The surplus shrank to C$4.49 billion ($3.65 billion), the lowest since January, less than the C$4.8 billion forecast in a Bloomberg survey of 19 economists. Ottawa-based Statistics Canada also reduced its estimate of the August surplus to C$5.63 billion from an initial reading of C$5.8 billion.
Canada will follow other industrialized countries into a recession, according to economists surveyed this month by Bloomberg News. Weaker global conditions are eroding demand for the commodities that make up half of Canada's exports, as a U.S. recession stalls orders of factory goods such as automobiles.
Exports fell 1 percent in September to C$42.5 billion as car and truck shipments fell 3.4 percent, the eighth decline for the auto sector in the past 12 months. Energy shipments abroad fell 1.4 percent and exports of industrial goods declined 1.9 percent on lower prices, Statistics Canada said.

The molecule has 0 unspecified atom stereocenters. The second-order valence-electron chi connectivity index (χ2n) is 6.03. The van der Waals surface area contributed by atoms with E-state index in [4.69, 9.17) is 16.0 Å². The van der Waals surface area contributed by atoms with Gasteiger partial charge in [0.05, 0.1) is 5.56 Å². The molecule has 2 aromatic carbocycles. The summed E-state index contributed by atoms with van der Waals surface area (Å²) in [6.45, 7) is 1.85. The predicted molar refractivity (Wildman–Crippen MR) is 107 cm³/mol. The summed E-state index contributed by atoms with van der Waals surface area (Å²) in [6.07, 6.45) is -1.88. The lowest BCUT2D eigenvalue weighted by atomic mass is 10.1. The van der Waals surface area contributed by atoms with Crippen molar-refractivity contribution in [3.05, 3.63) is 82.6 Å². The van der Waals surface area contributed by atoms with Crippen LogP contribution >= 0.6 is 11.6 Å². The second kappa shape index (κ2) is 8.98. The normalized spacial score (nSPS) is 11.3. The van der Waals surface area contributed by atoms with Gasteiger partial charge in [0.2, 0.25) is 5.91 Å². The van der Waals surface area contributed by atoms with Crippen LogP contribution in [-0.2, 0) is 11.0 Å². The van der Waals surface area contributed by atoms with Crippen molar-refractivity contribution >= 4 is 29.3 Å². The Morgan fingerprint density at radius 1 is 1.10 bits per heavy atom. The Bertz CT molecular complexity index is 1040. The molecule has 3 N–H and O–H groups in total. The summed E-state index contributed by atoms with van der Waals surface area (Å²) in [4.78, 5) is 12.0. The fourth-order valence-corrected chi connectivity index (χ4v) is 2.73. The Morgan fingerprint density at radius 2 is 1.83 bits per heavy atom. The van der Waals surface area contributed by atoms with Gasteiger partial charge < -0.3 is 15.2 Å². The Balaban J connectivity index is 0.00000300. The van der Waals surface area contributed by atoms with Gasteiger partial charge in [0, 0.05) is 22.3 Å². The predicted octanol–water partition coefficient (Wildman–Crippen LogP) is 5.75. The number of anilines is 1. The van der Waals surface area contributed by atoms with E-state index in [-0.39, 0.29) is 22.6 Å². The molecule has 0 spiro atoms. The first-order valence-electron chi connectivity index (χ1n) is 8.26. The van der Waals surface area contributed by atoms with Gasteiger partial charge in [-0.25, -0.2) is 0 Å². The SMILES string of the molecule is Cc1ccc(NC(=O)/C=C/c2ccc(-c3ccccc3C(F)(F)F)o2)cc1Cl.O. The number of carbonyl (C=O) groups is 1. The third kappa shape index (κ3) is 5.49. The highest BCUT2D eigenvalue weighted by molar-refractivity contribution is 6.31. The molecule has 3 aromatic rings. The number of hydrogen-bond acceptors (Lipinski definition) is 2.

Finance Minister Jim Flaherty said yesterday he's considering aid for automakers facing the worst market in 25 years. The U.S. Congress has already passed a $25 billion aid package for General Motors Corp., Ford Motor Co. and Chrysler LLC. The plants those companies have in the province of Ontario and are among Canada's biggest private-sector employers.
Canada's imports rose 1.9 percent to C$38 billion, the fifth gain in six months. Energy imports rose 10 percent and automobile imports rose 2 percent.
Canada's trade balance with the U.S. narrowed to C$8.33 billion from C$8.72 billion in August.